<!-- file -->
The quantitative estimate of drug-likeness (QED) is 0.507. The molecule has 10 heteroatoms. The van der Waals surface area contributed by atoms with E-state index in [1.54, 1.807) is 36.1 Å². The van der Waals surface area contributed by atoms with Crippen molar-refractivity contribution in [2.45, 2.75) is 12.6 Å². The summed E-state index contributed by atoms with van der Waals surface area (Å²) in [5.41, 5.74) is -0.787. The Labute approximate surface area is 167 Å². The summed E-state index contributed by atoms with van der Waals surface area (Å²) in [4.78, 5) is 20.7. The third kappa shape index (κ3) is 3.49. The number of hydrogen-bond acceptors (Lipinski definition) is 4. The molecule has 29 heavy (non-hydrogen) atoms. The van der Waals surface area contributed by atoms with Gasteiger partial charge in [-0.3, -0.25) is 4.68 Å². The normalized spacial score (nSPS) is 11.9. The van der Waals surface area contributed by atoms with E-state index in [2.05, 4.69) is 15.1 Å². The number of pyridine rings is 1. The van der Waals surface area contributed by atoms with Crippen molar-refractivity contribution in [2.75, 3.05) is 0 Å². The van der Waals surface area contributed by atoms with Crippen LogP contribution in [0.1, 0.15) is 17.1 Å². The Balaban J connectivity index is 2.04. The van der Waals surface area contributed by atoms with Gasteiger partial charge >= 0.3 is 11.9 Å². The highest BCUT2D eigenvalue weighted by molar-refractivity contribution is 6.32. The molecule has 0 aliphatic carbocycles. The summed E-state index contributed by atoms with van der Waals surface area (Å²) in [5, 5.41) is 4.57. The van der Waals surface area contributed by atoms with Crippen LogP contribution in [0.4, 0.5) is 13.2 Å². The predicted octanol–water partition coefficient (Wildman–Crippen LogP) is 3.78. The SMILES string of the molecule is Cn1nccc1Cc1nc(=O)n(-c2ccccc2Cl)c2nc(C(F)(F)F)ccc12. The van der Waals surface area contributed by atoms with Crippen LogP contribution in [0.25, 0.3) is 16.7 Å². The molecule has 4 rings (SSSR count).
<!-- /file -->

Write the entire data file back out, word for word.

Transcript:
The quantitative estimate of drug-likeness (QED) is 0.507. The molecule has 10 heteroatoms. The van der Waals surface area contributed by atoms with E-state index in [1.54, 1.807) is 36.1 Å². The van der Waals surface area contributed by atoms with Crippen molar-refractivity contribution in [2.45, 2.75) is 12.6 Å². The summed E-state index contributed by atoms with van der Waals surface area (Å²) in [5.41, 5.74) is -0.787. The Labute approximate surface area is 167 Å². The summed E-state index contributed by atoms with van der Waals surface area (Å²) in [4.78, 5) is 20.7. The third kappa shape index (κ3) is 3.49. The number of hydrogen-bond acceptors (Lipinski definition) is 4. The molecule has 29 heavy (non-hydrogen) atoms. The van der Waals surface area contributed by atoms with Gasteiger partial charge in [-0.3, -0.25) is 4.68 Å². The normalized spacial score (nSPS) is 11.9. The van der Waals surface area contributed by atoms with E-state index in [2.05, 4.69) is 15.1 Å². The number of pyridine rings is 1. The van der Waals surface area contributed by atoms with Crippen molar-refractivity contribution in [2.75, 3.05) is 0 Å². The van der Waals surface area contributed by atoms with Crippen LogP contribution in [0.1, 0.15) is 17.1 Å². The Balaban J connectivity index is 2.04. The van der Waals surface area contributed by atoms with Gasteiger partial charge >= 0.3 is 11.9 Å². The highest BCUT2D eigenvalue weighted by molar-refractivity contribution is 6.32. The molecule has 0 aliphatic carbocycles. The summed E-state index contributed by atoms with van der Waals surface area (Å²) in [5, 5.41) is 4.57. The van der Waals surface area contributed by atoms with Crippen LogP contribution in [0.4, 0.5) is 13.2 Å². The predicted octanol–water partition coefficient (Wildman–Crippen LogP) is 3.78. The SMILES string of the molecule is Cn1nccc1Cc1nc(=O)n(-c2ccccc2Cl)c2nc(C(F)(F)F)ccc12. The van der Waals surface area contributed by atoms with Crippen LogP contribution in [0.25, 0.3) is 16.7 Å². The molecule has 4 rings (SSSR count).